We were created by God and, as a result, the desire for God is written on our hearts. God continually seeks to draw us closer to Him.
PRODIGAL: Why believe in Jesus – the Incarnation
The story of salvation is our story, just as our personal family history is our story, so we should make every effort to truly understand it.
God’s heroes are ordinary people whose only claim to fame is that they trusted in and were faithful to Him.
Jesus is the culmination of God’s centuries-old plan and work. We have the opportunity to know, appreciate, and love this gift, or to forget and disregard the sacrifice of the one true God.
MORE: Why believe in Jesus – the life of Christ
Jesus’ mission was to bring about the Kingdom of God. He did so by teaching, working miracles, and most importantly, forgiving sins.
Jesus came for the meek: those questioning the existence of God, the sinners, the broken-hearted, the enslaved, the overlooked.
Jesus asks us, “Who do you say that I am?” We must offer a response; our response determines our relationship with Him.
NEW: Why believe in Jesus – Passion, Death, and Resurrection
Jesus’ death at Passover is a direct connection to the original Passover and Exodus of the Israelites from slavery in Egypt. Just as the Israelites were slaves, humanity was enslaved to sin and death.
Jesus’ death defeated the power of sin and death. By His blood on the cross, we are freed from slavery, just as the Passover lamb saved the Israelites from death.
Christ’s Resurrection proved that death had been defeated. Death no longer has power over us.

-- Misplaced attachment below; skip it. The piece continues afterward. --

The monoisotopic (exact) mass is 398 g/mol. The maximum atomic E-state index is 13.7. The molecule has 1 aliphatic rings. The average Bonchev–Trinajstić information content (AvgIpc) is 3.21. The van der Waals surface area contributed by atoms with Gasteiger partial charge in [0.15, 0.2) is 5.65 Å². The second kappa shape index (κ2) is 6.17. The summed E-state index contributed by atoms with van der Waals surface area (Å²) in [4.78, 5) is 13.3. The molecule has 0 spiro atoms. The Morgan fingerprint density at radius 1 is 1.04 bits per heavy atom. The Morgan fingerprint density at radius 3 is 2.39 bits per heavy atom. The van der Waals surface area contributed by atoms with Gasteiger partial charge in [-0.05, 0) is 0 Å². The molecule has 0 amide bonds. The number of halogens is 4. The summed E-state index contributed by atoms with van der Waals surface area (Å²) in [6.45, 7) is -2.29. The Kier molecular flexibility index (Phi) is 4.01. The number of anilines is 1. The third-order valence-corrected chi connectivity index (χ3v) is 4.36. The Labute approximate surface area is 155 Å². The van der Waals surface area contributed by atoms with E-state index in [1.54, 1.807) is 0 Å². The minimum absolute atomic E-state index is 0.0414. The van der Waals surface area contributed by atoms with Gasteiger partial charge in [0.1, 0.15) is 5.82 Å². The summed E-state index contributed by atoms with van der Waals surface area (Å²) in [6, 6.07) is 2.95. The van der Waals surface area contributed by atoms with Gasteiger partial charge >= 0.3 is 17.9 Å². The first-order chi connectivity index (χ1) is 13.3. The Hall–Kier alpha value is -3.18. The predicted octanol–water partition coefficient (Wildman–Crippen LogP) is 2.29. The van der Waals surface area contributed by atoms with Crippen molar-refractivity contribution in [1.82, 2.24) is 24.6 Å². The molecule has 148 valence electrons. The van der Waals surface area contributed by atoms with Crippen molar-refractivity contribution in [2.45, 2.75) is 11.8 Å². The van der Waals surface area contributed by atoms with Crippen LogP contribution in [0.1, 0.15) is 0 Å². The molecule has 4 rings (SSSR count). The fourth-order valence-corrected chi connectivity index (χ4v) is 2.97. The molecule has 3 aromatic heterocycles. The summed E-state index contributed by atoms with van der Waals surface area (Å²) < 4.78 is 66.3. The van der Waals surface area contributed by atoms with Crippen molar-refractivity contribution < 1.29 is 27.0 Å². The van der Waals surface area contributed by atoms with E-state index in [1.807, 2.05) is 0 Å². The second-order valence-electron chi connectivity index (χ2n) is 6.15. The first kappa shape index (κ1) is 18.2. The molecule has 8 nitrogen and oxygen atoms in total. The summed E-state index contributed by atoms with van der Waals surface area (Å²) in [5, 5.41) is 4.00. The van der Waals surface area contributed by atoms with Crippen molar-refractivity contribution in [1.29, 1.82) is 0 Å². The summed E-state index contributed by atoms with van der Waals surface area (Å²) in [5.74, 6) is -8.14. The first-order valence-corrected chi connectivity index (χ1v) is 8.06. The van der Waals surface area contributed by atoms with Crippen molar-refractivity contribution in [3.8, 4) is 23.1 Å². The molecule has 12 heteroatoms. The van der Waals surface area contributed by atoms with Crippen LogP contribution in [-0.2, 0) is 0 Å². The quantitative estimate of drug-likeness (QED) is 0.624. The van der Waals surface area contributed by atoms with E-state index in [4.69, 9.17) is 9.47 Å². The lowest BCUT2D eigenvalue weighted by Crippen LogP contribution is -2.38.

TRANSFORMATION: The Gospel message and the Acts of the Apostles
The Good News is not just a piece of interesting information; it is a message that the world changed through Jesus’ death and Resurrection.
This new reality was proclaimed boldly by the early Church thanks to the outpouring of the Holy Spirit on the apostles at Pentecost and on every community who converted.
The death and resurrection of Christ the final word for those who accepted the Good News. Nothing else mattered: not status, wealth, family, friends, suffering, or even death. The followers of Christ believed there was more to life in Christ.
FOUNDATION: Why be a part of the Catholic Church?
Jesus intentionally established the Church and gave Peter special authority to govern, which he passed down to successors in order to guide and govern the Church with the aid of the Holy Spirit.
The Church has been sent to all nations with the mission of making disciples. The Church exists to evangelize.
The Church is the universal sacrament of salvation. Its purpose is to lead people to heaven.
BURN: The Holy Spirit in the Catholic Church
The personhood of the Holy Spirit is difficult to understand, but is revealed to us in Scripture, tradition, and through the prophets.
The titles of the Holy Spirit give insight into His role in our lives and in the life of the Church.